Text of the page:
NEOSHO, Mo. —
The Crowder College Board of Trustees on Friday approved room rates with a cost increase but with more options for the fall semester.
The board last month bought the 64-unit Roughrider Village apartment complex, west of campus, for $3.5 million.
The board set the rates there at $2,000 per semester per person for one bedroom, double occupancy; $3,000 for one bedroom, single occupancy; $2,700 for two bedroom, double occupancy; or $1,800 for two bedroom with four occupants.
At Brown Residence Hall, the rate is $1,065 per semester for double occupancy, which is a $31 increase. Triple occupancy is $860 per semester, a $24 increase.
Meal plans were set at $1,340 per semester for 19 meals a week; $1,250 for 14 meals; and $1,150 for 10 meals.
Because the rooms at Roughrider Village have kitchens, students there will have the option of having any of the meal plans, or none, said Mark Aubuchon, campus life coordinator.
The new apartment complex doubles the college’s housing capacity from 200 to 400 students.
“I can tell you there’s quite a buzz about the addition of Roughrider apartments,” said Jim Riggs, admissions director.
“This is really going to help Jim recruit where he’s never recruited before,” Aubuchon said.
They said it would no longer be necessary for international students to find other housing over Christmas break, because Roughrider Village apartments would remain open all year.
All the housing plans include a wireless Internet connection, satellite or cable television and membership to the Neosho YMCA.
“It’s a terrific value,” Riggs said outside the meeting. He said he was unaware of any community college that offered the variety of housing options that Crowder now does.
The college will honor the leases of nonstudents in the apartments through May.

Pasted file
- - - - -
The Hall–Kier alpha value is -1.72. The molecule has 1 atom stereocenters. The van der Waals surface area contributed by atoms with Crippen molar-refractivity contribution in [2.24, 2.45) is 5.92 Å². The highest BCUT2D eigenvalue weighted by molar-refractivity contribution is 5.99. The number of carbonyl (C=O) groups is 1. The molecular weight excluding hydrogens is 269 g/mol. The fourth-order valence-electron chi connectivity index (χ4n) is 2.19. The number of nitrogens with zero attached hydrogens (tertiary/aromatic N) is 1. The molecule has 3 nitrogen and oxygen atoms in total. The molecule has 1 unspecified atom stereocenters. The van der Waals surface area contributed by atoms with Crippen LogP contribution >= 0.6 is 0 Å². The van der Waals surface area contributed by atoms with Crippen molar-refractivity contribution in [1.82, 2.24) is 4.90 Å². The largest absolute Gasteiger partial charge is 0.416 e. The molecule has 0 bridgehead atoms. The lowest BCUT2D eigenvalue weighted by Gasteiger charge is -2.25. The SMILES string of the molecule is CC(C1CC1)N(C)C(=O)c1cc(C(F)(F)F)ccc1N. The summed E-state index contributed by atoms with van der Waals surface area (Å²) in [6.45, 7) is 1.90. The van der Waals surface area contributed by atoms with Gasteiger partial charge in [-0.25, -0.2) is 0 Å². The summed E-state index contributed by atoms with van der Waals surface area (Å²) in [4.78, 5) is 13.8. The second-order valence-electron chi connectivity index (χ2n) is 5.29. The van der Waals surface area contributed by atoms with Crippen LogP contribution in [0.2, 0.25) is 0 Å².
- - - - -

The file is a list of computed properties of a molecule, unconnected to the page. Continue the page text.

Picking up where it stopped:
Riggs also reported on spring enrollment numbers. They showed a decrease of 13 students, to 4,963, compared with last spring semester. Total credit hours were up by just over 1 percent, as was the full-time equivalent number.
Riggs said double-digit enrollment growth may be a thing of the past. He said the number of high school graduates is declining because of the population trend. He said fewer people are enrolling because the economy is improving. He said other community colleges are faring worse.
“If you look at the multiple location strategy we’re using, it’s working,” he said. Riggs said enrollment increased at some locations and decreased at others.
Glenn Coltharp, vice president of academic affairs, reported on an effort Crowder has undertaken with teachers and school officials in Neosho, McDonald County, Seneca, East Newton and Diamond districts to help prepare students for college and careers.
Cyndi Adamson, director of the Webb City campus, gave a progress report on construction of the new building there. She said though there have been 30 “weather days,” someone is always on-site working.
“We’re opening in the fall,” she said. “Nothing’s going to deter us.”
The Crowder College Board of Trustees on Friday approved retirements of Donna Thomas, director of the Nevada campus; nursing instructor Kristy Jones; and Mary Blackburn-Freeman, director of accounting and budget.